The month of April was declared National Sarcoidosis Awareness Month by US Congress in 2008.National Sarcoidosis Awareness Month is supported by a number of health organizations including the National Heart, Lung, and Blood Institute, the National Sarcoidosis Association, and the Foundation for Sarcoidosis Research (FSR).The aim of this event is to raise awareness about sarcoidosis and encourage further research into this rare condition.
Sarcoidosis (pronounced SAR-COY-DOE-SIS) is an inflammatory disease characterized by the formation of granulomas, tiny clumps of inflammatory cells, in one or more organs of the body. When the immune system goes into overdrive and too many of these clumps form, they can interfere with an organ’s structure and function. When left unchecked, chronic inflammation can lead to fibrosis, which is permanent thickening or scarring of organ tissue.
This disorder can affect almost any organ in the body, including the heart, skin, liver, kidneys, brain, sinuses, eyes, muscles, bones, and other areas. Sarcoidosis most commonly targets the lungs and the lymph nodes, which are an important part of the immune system. When it affects the lungs, it is called pulmonary sarcoidosis. Ninety percent or more of people diagnosed with the disease have lung involvement.
When the Eyes are Affected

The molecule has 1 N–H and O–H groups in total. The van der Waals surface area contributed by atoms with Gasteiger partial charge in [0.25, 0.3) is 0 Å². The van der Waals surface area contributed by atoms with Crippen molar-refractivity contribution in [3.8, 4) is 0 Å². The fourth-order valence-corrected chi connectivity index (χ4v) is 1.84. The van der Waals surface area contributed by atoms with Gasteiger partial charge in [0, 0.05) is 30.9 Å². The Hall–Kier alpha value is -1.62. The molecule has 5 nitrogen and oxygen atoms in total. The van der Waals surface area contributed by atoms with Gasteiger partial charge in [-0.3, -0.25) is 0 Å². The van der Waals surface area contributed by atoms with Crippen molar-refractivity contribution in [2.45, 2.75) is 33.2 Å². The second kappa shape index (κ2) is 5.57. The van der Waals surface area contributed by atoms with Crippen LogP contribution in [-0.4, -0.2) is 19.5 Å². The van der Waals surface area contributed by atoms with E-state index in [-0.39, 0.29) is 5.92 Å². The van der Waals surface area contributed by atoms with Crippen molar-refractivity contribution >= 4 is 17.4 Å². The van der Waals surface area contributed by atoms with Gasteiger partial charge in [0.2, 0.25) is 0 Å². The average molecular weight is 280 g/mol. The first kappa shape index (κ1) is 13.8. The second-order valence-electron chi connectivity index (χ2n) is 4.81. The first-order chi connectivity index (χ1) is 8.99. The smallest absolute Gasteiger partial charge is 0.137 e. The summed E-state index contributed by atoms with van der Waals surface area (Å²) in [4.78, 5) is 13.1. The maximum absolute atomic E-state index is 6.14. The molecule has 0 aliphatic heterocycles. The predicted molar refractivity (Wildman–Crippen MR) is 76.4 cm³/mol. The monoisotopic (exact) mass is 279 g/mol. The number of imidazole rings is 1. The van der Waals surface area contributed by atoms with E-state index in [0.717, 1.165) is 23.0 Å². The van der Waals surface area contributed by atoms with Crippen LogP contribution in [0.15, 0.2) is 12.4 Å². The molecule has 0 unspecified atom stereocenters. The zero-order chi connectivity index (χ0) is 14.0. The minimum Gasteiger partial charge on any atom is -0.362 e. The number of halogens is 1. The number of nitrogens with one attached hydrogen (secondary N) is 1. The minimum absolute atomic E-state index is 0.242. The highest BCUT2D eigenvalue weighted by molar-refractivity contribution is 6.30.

Sarcoidosis can affect the eyes without causing any symptoms, so it’s important to have your eyes checked when eye symptoms do occur.
Sarcoidosis affects the eyes in a quarter or more of people with the disease. Many eye related sarcoid problems are treatable with various options.
Eye symptoms can include:
- Burning, itching, and/or pain
- Red eyes
- Vision problems, such as seeing black spots or having blurred vision
- Sensitivity to light
- Small, pale yellow bumps on the eye
Sarcoidosis often has ophthalmologic manifestations
- Uveitis (the most common eye problem), which is inflammation of the middle membrane – or the uvea – of the eye.
- Dry eye syndrome (also called keratoconjunctivitis), which occurs when the tear ducts are blocked by inflammation.
- Tear gland enlargement (also called lacrimal gland enlargement), which occurs when the tear glands are swollen by inflammation and granulomas.
- Glaucoma, cataracts, and blindness, which are rare but serious problems that can occur if uveitis goes untreated.